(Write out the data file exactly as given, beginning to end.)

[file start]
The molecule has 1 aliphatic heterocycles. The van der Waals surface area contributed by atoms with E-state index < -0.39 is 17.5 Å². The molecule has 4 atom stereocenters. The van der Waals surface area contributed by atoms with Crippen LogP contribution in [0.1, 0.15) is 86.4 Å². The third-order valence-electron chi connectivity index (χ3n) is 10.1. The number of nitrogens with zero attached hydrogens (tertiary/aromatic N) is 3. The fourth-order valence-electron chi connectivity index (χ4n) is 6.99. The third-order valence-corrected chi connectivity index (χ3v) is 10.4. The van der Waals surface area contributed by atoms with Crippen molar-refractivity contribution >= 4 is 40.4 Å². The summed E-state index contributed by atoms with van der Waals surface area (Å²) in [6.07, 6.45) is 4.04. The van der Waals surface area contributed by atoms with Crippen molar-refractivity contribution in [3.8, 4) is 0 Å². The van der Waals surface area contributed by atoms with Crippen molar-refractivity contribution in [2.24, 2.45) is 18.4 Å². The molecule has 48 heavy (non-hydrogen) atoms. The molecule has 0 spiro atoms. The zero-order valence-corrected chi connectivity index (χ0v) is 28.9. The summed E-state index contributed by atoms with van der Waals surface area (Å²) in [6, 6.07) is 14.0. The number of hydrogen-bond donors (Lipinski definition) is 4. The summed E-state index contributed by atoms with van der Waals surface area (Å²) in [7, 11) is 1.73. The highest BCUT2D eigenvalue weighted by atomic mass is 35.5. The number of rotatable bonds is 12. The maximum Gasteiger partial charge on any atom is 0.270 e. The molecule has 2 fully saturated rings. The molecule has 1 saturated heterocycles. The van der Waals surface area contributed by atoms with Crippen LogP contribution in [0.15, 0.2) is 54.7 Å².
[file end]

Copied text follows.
The molecule has 1 aliphatic heterocycles. The van der Waals surface area contributed by atoms with E-state index < -0.39 is 17.5 Å². The molecule has 4 atom stereocenters. The van der Waals surface area contributed by atoms with Crippen LogP contribution in [0.1, 0.15) is 86.4 Å². The third-order valence-electron chi connectivity index (χ3n) is 10.1. The number of nitrogens with zero attached hydrogens (tertiary/aromatic N) is 3. The fourth-order valence-electron chi connectivity index (χ4n) is 6.99. The third-order valence-corrected chi connectivity index (χ3v) is 10.4. The van der Waals surface area contributed by atoms with Crippen molar-refractivity contribution >= 4 is 40.4 Å². The summed E-state index contributed by atoms with van der Waals surface area (Å²) in [6.07, 6.45) is 4.04. The van der Waals surface area contributed by atoms with Crippen molar-refractivity contribution in [3.8, 4) is 0 Å². The van der Waals surface area contributed by atoms with Crippen molar-refractivity contribution in [2.24, 2.45) is 18.4 Å². The molecule has 48 heavy (non-hydrogen) atoms. The molecule has 0 spiro atoms. The zero-order valence-corrected chi connectivity index (χ0v) is 28.9. The summed E-state index contributed by atoms with van der Waals surface area (Å²) in [6, 6.07) is 14.0. The number of hydrogen-bond donors (Lipinski definition) is 4. The summed E-state index contributed by atoms with van der Waals surface area (Å²) in [7, 11) is 1.73. The highest BCUT2D eigenvalue weighted by atomic mass is 35.5. The number of rotatable bonds is 12. The maximum Gasteiger partial charge on any atom is 0.270 e. The molecule has 2 fully saturated rings. The molecule has 1 saturated heterocycles. The van der Waals surface area contributed by atoms with Crippen LogP contribution in [0.15, 0.2) is 54.7 Å².